Fibroblast-like synoviocytes (FLS) in the intimal lining of the joint synovium control the composition of the synovial fluid and extracellular matrix (ECM) of the joint lining. In rheumatoid arthritis (RA), FLS become aggressive and invasive, contributing to many aspects of RA pathology. FLS produce matrix metalloproteinases (MMPs) that break down the ECM, directly invade and digest the articular cartilage, promote bone erosion, and promote inflammation through secretion of interleukin 6 (IL-6), chemokines, and other inflammatory mediators. FLS are highly sensitive to the inflammatory environment present in rheumatoid joints. Growth factors, especially platelet-derived growvth factor (PDGF), stimulate FLS invasiveness. Inflammatory cytokines, particularly tumor necrosis factor-alpha (TNF) and interleukin-I (IL-1), enhance FLS aggressiveness, pro-inflammatory features and MMP production. Targeting of molecules that control FLS invasiveness and inflammatory output is being considered an option for development of new therapies for RA.
Many signaling pathways controlling FLS behavior rely upon phosphorylation of proteins on tyrosine residues, which results from the balanced action of protein tyrosine kinases (PTKs) and phosphatases (PTPs). We found that a protein (PTPRA) belonging to a novel and currently untapped class of drug targets is present at high levels in cells lining the joints of RA patients, where we believe it promotes the aggressive behavior of these cells in joint inflammation and destruction.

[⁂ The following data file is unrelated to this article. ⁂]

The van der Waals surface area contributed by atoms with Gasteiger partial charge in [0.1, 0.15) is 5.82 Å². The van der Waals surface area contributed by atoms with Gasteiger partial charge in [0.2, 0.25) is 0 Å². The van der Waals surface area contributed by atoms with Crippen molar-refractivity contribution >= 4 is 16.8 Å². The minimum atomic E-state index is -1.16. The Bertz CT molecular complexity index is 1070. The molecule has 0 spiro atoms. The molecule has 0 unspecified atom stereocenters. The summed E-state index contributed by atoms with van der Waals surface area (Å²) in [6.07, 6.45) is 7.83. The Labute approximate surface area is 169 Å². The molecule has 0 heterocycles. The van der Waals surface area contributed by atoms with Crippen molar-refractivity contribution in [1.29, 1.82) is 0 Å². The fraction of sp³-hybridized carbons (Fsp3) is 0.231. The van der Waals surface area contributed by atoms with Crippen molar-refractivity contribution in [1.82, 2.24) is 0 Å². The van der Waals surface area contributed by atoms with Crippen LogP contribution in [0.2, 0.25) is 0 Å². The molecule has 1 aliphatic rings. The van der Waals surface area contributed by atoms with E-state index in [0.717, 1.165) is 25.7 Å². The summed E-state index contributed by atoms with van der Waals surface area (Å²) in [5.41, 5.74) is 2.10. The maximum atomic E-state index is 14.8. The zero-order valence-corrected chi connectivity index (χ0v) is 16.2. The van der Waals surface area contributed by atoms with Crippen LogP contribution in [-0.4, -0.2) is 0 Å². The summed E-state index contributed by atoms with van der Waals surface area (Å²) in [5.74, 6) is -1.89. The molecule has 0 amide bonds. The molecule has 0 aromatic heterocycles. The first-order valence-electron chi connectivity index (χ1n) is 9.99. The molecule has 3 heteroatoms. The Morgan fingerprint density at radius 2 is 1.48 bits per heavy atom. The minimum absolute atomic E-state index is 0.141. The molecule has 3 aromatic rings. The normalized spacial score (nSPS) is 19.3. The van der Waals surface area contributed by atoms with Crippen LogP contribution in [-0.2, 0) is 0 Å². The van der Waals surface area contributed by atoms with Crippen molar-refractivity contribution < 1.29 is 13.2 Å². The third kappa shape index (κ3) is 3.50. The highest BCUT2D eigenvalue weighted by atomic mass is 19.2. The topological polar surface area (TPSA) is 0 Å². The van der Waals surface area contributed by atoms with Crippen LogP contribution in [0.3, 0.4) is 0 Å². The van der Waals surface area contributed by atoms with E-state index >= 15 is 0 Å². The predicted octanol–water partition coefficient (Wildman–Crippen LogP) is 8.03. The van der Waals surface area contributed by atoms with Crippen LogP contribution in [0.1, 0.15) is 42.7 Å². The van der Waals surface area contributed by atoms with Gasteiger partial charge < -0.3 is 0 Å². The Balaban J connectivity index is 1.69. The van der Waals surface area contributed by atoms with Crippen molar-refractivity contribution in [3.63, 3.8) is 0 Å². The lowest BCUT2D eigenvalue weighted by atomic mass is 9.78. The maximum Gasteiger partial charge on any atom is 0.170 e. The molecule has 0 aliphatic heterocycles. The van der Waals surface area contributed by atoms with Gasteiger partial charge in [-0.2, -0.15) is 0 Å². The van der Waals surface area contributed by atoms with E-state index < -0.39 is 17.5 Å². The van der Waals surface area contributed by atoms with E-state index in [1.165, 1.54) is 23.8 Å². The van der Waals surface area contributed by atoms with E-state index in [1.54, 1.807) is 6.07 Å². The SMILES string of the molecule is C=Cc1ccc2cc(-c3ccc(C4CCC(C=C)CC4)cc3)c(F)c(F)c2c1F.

Researchers at UC San Diego have developed a patented method of inhibiting PTPRA protein activity in a cell, using an effective amount of a PTPRA antisense oligonucleotide thereby inhibiting the expression of the phosphatase.
The PTPRA antagonist is designed to be used in the treatment of a subject with autoimmune disease in need of therapeutic administration of the PTPRA antagonist for decreasing inflammation in the synovium.
This represents a novel method of treating autoimmune disease in RA patients.
Ptpra KO mice are protected from inflammation during K/BxN passive transfer arthritis.
The technology is available for licensing and has an Issued patent US20170247469A1
|United States Of America||Issued Patent||10,604,585||03/31/2020||2015-127|
Receptor tyrosine-protein phosphatase alpha (PTPRA), rheumatoid arthritis, inflammation, Fibroblast-like synoviocytes, antagonist, RA, protein tyrosine kinases, signal transduction cascades